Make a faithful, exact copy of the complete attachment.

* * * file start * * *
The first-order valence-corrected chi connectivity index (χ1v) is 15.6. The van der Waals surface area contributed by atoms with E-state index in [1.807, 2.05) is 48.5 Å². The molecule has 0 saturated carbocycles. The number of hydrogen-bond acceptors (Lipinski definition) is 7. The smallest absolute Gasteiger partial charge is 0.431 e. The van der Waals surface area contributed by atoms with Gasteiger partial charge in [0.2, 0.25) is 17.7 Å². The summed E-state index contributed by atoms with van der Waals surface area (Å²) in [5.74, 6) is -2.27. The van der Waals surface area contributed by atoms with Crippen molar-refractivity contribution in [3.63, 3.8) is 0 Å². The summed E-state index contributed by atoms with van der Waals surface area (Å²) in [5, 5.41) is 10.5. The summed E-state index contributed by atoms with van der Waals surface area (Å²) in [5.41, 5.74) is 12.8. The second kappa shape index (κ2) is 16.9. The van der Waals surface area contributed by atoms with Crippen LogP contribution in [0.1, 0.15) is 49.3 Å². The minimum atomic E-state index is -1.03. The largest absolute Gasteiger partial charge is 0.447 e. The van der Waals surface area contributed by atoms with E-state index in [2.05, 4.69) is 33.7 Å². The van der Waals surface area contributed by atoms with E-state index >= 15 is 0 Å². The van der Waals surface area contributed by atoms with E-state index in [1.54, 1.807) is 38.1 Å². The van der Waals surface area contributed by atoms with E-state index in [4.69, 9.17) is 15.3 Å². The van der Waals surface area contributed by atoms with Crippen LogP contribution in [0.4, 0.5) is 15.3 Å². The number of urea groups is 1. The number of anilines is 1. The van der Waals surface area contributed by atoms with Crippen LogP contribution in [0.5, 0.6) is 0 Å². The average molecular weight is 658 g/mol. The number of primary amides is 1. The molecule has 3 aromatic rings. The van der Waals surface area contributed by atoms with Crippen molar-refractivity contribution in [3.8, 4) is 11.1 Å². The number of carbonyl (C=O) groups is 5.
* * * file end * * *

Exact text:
The first-order valence-corrected chi connectivity index (χ1v) is 15.6. The van der Waals surface area contributed by atoms with E-state index in [1.807, 2.05) is 48.5 Å². The molecule has 0 saturated carbocycles. The number of hydrogen-bond acceptors (Lipinski definition) is 7. The smallest absolute Gasteiger partial charge is 0.431 e. The van der Waals surface area contributed by atoms with Gasteiger partial charge in [0.2, 0.25) is 17.7 Å². The summed E-state index contributed by atoms with van der Waals surface area (Å²) in [5.74, 6) is -2.27. The van der Waals surface area contributed by atoms with Crippen molar-refractivity contribution in [3.63, 3.8) is 0 Å². The summed E-state index contributed by atoms with van der Waals surface area (Å²) in [5, 5.41) is 10.5. The summed E-state index contributed by atoms with van der Waals surface area (Å²) in [5.41, 5.74) is 12.8. The second kappa shape index (κ2) is 16.9. The van der Waals surface area contributed by atoms with Crippen LogP contribution in [0.1, 0.15) is 49.3 Å². The minimum atomic E-state index is -1.03. The largest absolute Gasteiger partial charge is 0.447 e. The van der Waals surface area contributed by atoms with E-state index in [2.05, 4.69) is 33.7 Å². The van der Waals surface area contributed by atoms with E-state index >= 15 is 0 Å². The van der Waals surface area contributed by atoms with E-state index in [1.54, 1.807) is 38.1 Å². The van der Waals surface area contributed by atoms with E-state index in [4.69, 9.17) is 15.3 Å². The van der Waals surface area contributed by atoms with Crippen LogP contribution in [0.4, 0.5) is 15.3 Å². The number of urea groups is 1. The number of anilines is 1. The van der Waals surface area contributed by atoms with Crippen LogP contribution in [0.5, 0.6) is 0 Å². The average molecular weight is 658 g/mol. The number of primary amides is 1. The molecule has 3 aromatic rings. The van der Waals surface area contributed by atoms with Crippen molar-refractivity contribution in [3.8, 4) is 11.1 Å². The number of carbonyl (C=O) groups is 5.